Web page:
1. ## Hyperbolic Integral Problem

How do I integrate this:

(x^2)sinh[mx] dx

My Calc I professor skipped over this, saying we wouldn't need it. Turns out, we do!

2. My guess would be: by parts. $\displaystyle \int u dv = uv - \int v du$

Here you'd set u = x^2, dv = sinh mx

You'll have an expression in x and sinh mx (or cosh mx) at the end of that, then you'll use parts again, this time with u=x.

3. I tried integrating by parts with u=sinh (mx) and dV= x^2. Now I have

sinh [mx]/3 - (1/3) integral x^3cosh [mx].

So I tried integrating by parts again, using u= x^3, but it just makes it more complicated.

And sorry my posts are hard to read. Not sure how to use the tags for these.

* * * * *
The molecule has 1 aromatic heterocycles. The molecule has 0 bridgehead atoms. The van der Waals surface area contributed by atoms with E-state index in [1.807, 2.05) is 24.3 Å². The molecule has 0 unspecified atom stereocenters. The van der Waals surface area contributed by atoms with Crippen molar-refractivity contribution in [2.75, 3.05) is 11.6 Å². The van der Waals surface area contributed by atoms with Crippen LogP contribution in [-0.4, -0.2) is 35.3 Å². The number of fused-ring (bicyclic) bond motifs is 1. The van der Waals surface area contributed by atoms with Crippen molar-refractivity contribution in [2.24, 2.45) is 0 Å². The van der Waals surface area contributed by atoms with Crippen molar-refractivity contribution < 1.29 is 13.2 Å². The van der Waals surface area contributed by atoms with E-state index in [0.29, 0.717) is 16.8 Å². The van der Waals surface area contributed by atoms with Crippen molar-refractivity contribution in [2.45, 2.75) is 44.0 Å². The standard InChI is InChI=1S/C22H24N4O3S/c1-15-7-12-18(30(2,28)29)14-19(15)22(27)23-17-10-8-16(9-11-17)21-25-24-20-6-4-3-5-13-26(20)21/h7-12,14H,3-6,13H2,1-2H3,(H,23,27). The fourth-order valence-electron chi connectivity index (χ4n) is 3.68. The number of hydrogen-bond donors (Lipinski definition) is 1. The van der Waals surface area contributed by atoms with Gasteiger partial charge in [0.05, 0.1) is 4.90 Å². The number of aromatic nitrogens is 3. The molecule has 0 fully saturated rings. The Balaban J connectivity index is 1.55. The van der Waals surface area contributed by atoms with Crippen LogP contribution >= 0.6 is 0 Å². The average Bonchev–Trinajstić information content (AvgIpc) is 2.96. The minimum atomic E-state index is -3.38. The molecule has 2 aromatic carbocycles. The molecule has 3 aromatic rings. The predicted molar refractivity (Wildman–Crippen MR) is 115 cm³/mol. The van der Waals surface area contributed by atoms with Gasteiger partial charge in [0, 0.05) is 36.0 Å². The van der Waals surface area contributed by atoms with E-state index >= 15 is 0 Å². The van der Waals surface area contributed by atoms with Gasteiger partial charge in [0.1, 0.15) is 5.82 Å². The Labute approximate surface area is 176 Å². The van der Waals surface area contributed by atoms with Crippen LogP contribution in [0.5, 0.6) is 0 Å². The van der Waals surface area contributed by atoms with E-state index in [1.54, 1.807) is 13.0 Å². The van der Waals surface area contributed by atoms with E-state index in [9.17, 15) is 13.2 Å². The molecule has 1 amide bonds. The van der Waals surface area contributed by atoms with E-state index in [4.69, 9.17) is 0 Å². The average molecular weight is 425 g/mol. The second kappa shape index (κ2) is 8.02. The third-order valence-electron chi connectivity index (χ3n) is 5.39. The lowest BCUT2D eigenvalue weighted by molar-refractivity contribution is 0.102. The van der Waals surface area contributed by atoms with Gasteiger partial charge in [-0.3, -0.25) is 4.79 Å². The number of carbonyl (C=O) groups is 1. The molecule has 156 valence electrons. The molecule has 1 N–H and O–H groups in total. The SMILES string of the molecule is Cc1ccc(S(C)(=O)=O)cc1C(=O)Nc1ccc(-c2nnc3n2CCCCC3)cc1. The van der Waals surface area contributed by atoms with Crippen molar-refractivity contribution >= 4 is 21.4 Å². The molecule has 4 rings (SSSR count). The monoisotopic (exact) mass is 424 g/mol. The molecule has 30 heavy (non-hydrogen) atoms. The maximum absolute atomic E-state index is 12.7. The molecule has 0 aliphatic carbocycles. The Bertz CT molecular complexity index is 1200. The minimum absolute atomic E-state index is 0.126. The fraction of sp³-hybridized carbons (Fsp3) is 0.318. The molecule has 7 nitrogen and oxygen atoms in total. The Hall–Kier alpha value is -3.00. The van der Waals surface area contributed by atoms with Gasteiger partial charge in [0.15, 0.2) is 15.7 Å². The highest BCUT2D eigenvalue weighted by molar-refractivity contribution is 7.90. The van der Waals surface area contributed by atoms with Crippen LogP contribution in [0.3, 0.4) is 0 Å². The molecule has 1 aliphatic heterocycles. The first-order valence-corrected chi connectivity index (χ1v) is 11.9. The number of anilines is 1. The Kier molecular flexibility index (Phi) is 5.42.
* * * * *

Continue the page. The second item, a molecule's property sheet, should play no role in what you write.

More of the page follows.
4. Originally Posted by veronicak5678
I tried integrating by parts with u=sinh (mx) and dV= x^2. Now I have

sinh [mx]/3 - (1/3) integral x^3cosh [mx].

So I tried integrating by parts again, using u= x^3, but it just makes it more complicated.

And sorry my posts are hard to read. Not sure how to use the tags for these.
of course that makes it more complicated. if you make dv = x^2, you will keep adding a power to the polynomial.

make u = x^2 and dv = sinh(mx). that way, you break down the polynomial each step until it becomes a constant, then the remaining integral is "easy"

5. Oops. I just misread the first suggestion. Thanks for your help!